2019-01-06 - The Epiphany

2019-01-06 - The Epiphany

January 6, 2019

6 January 2019

The Epiphany of the Lord

Matthew 2:1-12 + Homily

16 Minutes 24 Seconds

Link to today's Readings


(New American Bible, Revised Edition)

From the parish bulletin:

   Researching the Birth Narrative of our Lord on the computer can be a source of unintentionally mordant humor. On one of the prominent encyclopedia sites, we are told in the entry for King Herod that “most scholars agree” that he was entirely capable of massacring the Holy Innocents in Bethlehem. But the same source, under the entry for Holy Innocents, says “most scholars agree” that the account was a myth, since no one would do such a thing.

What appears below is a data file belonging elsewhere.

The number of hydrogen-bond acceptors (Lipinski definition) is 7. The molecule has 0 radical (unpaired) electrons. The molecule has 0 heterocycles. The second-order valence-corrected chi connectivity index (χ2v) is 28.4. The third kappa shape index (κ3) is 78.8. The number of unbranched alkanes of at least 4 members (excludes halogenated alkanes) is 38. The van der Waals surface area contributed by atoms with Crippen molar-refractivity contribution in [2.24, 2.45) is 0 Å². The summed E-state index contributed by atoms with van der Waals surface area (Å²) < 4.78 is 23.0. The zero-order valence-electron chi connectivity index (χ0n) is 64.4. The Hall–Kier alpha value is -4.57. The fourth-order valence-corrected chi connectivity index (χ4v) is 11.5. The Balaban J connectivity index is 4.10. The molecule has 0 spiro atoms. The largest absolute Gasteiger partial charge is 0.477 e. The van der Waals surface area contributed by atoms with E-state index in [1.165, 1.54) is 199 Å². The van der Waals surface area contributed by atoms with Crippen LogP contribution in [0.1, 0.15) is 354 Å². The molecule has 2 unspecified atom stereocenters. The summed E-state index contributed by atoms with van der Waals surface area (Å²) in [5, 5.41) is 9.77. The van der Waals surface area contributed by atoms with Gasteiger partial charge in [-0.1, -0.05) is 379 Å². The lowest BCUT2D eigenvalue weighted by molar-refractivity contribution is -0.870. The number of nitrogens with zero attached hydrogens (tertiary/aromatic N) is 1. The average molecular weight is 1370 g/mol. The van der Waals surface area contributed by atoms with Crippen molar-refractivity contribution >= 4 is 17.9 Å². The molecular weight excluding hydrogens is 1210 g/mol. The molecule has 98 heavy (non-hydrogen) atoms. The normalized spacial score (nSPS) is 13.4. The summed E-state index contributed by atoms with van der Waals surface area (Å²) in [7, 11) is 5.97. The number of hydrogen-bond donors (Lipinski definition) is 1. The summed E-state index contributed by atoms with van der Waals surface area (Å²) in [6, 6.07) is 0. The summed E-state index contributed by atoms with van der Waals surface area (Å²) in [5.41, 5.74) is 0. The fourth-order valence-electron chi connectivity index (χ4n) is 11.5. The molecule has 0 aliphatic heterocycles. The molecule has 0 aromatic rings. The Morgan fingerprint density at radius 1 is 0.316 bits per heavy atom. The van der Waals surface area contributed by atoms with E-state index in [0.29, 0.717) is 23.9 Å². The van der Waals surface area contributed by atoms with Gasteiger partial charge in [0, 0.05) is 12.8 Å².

The emperor Augustus, who was content to have Herod as a client ruler, punned in Greek that he would rather be Herod’s pig (“hys”) than be his son (“huios”). Herod had murdered three of his sons along with one of his wives and a brother-in-law, not to mention three hundred military officers who were abrasive to his paranoia, even though he had 2,000 bodyguards from as far away as what now are France and Germany. Augustus was appalled by the crassness of Herod, rather as the Nazis, for all their malevolence, were taken aback by the sadism of the Soviets in the Katyn Forest and the insouciant viciousness of the Vichy leaders.